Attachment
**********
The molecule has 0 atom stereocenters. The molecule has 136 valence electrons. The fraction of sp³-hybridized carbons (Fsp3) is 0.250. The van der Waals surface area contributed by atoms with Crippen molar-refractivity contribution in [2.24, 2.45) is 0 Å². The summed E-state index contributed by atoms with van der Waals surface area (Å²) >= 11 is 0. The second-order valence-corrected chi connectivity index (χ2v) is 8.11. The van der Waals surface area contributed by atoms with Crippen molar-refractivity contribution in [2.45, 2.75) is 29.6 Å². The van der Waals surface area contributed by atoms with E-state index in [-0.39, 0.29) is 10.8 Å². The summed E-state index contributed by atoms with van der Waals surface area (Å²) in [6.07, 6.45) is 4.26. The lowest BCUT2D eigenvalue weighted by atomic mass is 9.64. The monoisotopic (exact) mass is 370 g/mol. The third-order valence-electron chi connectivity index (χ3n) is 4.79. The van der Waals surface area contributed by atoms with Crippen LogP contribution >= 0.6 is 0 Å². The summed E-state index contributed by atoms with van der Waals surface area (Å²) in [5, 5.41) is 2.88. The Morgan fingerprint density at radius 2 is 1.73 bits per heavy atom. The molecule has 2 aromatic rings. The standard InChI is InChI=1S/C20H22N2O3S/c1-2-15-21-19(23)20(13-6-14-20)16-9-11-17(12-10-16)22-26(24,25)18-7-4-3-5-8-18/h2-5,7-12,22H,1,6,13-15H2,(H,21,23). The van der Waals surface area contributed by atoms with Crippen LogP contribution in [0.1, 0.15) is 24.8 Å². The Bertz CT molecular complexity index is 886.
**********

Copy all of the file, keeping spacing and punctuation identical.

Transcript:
The molecule has 0 atom stereocenters. The molecule has 136 valence electrons. The fraction of sp³-hybridized carbons (Fsp3) is 0.250. The van der Waals surface area contributed by atoms with Crippen molar-refractivity contribution in [2.24, 2.45) is 0 Å². The summed E-state index contributed by atoms with van der Waals surface area (Å²) >= 11 is 0. The second-order valence-corrected chi connectivity index (χ2v) is 8.11. The van der Waals surface area contributed by atoms with Crippen molar-refractivity contribution in [2.45, 2.75) is 29.6 Å². The van der Waals surface area contributed by atoms with E-state index in [-0.39, 0.29) is 10.8 Å². The summed E-state index contributed by atoms with van der Waals surface area (Å²) in [6.07, 6.45) is 4.26. The lowest BCUT2D eigenvalue weighted by atomic mass is 9.64. The monoisotopic (exact) mass is 370 g/mol. The third-order valence-electron chi connectivity index (χ3n) is 4.79. The van der Waals surface area contributed by atoms with Crippen LogP contribution >= 0.6 is 0 Å². The summed E-state index contributed by atoms with van der Waals surface area (Å²) in [5, 5.41) is 2.88. The Morgan fingerprint density at radius 2 is 1.73 bits per heavy atom. The molecule has 2 aromatic rings. The standard InChI is InChI=1S/C20H22N2O3S/c1-2-15-21-19(23)20(13-6-14-20)16-9-11-17(12-10-16)22-26(24,25)18-7-4-3-5-8-18/h2-5,7-12,22H,1,6,13-15H2,(H,21,23). The van der Waals surface area contributed by atoms with Crippen LogP contribution in [0.1, 0.15) is 24.8 Å². The Bertz CT molecular complexity index is 886.